Notes:
1 Organizations represented on EIT’s Steering Committee included: the Ad Hoc Assembly; Associated Designers of Canada; Canadian Actors’ Equity Association; Cultural Pluralism in the Arts Movement Ontario; Indigenous Performance Arts Alliance; Literary Managers and Dramaturges of the Americas– Canada; Pat the Dog Theatre Creation; Playwrights Guild of Canada; Professional Association of Canadian Theatres; and The Deaf, Disability and Mad Arts Alliance of Canada.

2 The 2006 study offered an absolute best-case snapshot of the industry, as proportionately more companies run by women than men completed the surveys used to compile the statistical data (Burton, Adding 8).

3 PACT’s website states: “Many of our members have made a pledge—to do something to foster equity by implementing change in their own organizations: at the board level, in artistic decisions, in strategic plans, and more.” The website lists 109 regular and commercial members (“Our Members—Regular”) and 47 affiliates for a total of 156 members (PACT, “Our Members—Affiliates”). That means 9 percent of PACT members committed to the Pledge Project, or 13 percent if regular and commercial members are considered alone. Either way, this is not a very efficacious result, but better than nothing; change must start somewhere.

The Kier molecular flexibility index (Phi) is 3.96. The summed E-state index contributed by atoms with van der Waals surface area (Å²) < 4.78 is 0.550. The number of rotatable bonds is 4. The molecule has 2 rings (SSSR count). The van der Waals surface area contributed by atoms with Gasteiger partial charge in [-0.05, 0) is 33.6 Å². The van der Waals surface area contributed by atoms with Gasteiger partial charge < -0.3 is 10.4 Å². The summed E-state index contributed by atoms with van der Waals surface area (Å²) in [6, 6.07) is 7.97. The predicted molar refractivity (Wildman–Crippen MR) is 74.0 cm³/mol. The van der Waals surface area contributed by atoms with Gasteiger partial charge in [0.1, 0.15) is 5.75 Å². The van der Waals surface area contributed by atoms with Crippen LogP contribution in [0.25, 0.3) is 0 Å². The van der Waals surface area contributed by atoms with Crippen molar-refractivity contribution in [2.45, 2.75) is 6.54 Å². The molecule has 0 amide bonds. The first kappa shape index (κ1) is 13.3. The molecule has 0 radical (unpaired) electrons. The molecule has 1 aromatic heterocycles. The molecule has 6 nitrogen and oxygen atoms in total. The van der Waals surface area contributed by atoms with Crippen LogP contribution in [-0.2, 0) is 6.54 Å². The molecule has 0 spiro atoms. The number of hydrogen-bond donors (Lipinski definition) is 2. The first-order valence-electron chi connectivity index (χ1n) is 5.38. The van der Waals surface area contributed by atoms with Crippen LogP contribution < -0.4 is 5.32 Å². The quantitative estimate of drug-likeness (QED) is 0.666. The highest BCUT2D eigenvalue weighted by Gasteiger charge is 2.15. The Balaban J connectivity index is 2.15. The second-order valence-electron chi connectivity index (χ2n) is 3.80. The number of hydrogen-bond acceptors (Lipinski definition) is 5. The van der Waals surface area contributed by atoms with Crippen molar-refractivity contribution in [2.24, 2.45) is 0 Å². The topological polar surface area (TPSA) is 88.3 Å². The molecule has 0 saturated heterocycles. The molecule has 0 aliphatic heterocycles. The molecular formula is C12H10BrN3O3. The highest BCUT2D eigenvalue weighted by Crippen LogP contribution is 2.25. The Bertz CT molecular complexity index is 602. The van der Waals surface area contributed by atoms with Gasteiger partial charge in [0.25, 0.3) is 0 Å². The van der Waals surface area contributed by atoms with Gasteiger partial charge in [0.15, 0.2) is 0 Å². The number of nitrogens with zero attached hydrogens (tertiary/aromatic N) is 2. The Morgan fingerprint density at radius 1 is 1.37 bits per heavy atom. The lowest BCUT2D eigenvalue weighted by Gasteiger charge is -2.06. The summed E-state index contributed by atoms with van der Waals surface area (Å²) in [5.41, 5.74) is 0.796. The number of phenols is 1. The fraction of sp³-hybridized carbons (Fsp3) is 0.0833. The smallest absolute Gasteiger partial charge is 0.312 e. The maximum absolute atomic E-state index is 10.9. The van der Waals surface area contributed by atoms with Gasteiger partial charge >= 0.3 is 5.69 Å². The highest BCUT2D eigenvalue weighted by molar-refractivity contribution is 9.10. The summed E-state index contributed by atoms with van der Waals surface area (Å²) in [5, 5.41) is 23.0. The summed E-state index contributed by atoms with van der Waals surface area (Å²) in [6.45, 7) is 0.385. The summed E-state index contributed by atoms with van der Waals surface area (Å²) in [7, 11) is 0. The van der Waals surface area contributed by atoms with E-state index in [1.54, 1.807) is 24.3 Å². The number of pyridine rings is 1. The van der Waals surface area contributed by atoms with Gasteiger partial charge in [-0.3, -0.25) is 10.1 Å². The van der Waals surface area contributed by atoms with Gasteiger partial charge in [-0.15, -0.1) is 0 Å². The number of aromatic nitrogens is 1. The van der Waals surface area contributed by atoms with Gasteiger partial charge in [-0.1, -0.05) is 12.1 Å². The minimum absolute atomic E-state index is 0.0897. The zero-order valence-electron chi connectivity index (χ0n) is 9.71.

4 The stated aim is “to develop a national cohort of arts equity facilitators and advocates, who collaborate on increasing the reciprocal participation of equity-seeking artists and companies, the potential for equitable cross-cultural collaboration and the promotion of a truly diverse theatrical landscape” (PACT, “Announcing All In”).